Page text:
LONDON (Reuters) - Oscar winner Renee Zellweger puts on her British accent again to play bumbling Londoner Bridget Jones in the third instalment of the film franchise, with the much-loved character, now in her 40s, single again but unexpectedly pregnant.
The Texas-born actress reprises the role of the weight and love-obsessed character for “Bridget Jones’s Baby”, with Colin Firth back as the reserved Mark Darcy and new addition “Grey’s Anatomy” actor Patrick Dempsey as her love interests.
Zellweger first took on the role in 2001’s “Bridget Jones’s Diary” and “Bridget Jones: The Edge of Reason” in 2004, both based on the 1990s novels by Helen Fielding.
While now older and working as a television news producer, Jones, described by Zellweger as “a character that I love”, still gets up to plenty of mishaps.
“She’s familiar to me,” Zellweger told Reuters in an interview. “But it was a different kind of experience creatively to figure out how you show that a person has evolved but at the same time not betray the essence of who they are”.
The movie begins with Jones turning 43 and single following her break up with long-term love interest Darcy.
But after an encounter with him as well as meeting American Jack Qwant, played by Dempsey, Jones becomes pregnant and is uncertain who the baby’s father is.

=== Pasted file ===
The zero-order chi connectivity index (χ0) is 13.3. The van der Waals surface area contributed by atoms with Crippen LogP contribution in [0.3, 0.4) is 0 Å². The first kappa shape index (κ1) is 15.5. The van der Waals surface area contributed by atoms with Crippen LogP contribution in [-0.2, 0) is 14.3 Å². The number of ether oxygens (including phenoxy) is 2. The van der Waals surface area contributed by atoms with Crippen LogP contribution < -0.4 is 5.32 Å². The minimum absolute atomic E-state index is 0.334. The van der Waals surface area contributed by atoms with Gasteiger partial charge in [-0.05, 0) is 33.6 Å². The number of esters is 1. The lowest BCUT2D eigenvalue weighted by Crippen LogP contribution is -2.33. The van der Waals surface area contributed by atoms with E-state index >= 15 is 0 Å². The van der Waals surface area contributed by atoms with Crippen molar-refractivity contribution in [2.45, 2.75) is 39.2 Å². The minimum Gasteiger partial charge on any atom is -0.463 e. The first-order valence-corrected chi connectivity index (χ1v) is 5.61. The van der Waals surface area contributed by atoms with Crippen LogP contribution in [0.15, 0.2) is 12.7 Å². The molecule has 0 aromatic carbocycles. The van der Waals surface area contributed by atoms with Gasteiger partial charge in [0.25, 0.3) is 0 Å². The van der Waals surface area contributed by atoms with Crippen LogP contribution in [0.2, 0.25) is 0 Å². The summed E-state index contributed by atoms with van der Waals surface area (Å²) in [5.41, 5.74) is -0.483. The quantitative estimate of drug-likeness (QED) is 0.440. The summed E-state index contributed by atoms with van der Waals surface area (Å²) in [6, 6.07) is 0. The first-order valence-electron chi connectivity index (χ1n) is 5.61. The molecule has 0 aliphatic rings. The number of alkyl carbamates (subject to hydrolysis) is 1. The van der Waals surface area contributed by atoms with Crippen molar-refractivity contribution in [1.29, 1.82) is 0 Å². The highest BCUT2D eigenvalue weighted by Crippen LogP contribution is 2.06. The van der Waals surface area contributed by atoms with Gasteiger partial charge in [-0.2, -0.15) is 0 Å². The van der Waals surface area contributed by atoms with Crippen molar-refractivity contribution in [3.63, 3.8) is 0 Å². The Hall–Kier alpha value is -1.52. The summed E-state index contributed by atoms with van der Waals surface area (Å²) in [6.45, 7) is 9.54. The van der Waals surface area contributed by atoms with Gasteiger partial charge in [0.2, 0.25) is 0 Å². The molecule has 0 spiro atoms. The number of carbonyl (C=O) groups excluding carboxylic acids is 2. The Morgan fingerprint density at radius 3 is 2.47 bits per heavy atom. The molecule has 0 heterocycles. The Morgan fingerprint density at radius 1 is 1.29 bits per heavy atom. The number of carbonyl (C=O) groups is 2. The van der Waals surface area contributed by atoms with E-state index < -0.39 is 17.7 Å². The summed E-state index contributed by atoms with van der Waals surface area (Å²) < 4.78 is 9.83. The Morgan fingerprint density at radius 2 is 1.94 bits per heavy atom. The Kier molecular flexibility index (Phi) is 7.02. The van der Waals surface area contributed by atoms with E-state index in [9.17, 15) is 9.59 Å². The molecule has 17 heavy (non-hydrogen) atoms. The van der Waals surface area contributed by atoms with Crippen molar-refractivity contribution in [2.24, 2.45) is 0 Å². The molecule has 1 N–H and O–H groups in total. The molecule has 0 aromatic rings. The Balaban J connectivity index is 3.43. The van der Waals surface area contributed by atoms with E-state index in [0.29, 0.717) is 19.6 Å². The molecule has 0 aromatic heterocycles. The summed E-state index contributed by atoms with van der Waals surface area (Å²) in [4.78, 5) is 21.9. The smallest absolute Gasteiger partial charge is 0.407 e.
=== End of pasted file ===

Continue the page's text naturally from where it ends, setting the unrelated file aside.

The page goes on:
“She’s less naive, I think, which is great that both of her ... suitors are great guys so it’s a different sort of rivalry because I think she would be less apt to fall for the silly guy at this stage in her life,” Zellweger said.
The movie has been highly-anticipated by fans, who were left shocked with 2013’s “Bridget Jones: Mad About the Boy” book in which Fielding killed off Darcy and portrayed Jones a widowed mother with a toy boy.
“From when we started production I’ve been very nervous about the pressure for it to succeed and whether it would be funny and whether it would work and whether she’s still relevant,” director Sharon Maguire told Reuters.
“But I think...there’s an enduring love for this character.”
Asked if she would be open to taking Jones’ story further forward, Fielding, also a screenwriter for the movie, told Reuters at the film’s Monday premiere: “I would never say never.”
“It has to have integrity so I would only write a Bridget story if I had a story to tell and something important to say.”
Firth added his interest in making another film should the opportunity arise, saying: “If I‘m invited, yes.”
“A certain generation is growing up with her (Jones) and some are just discovering her and it will be interesting to see what at the very end will be the legacy of all that,” Dempsey added.
Writing by Marie-Louise Gumuchian; editing by Jeremy Gaunt and Diane Craft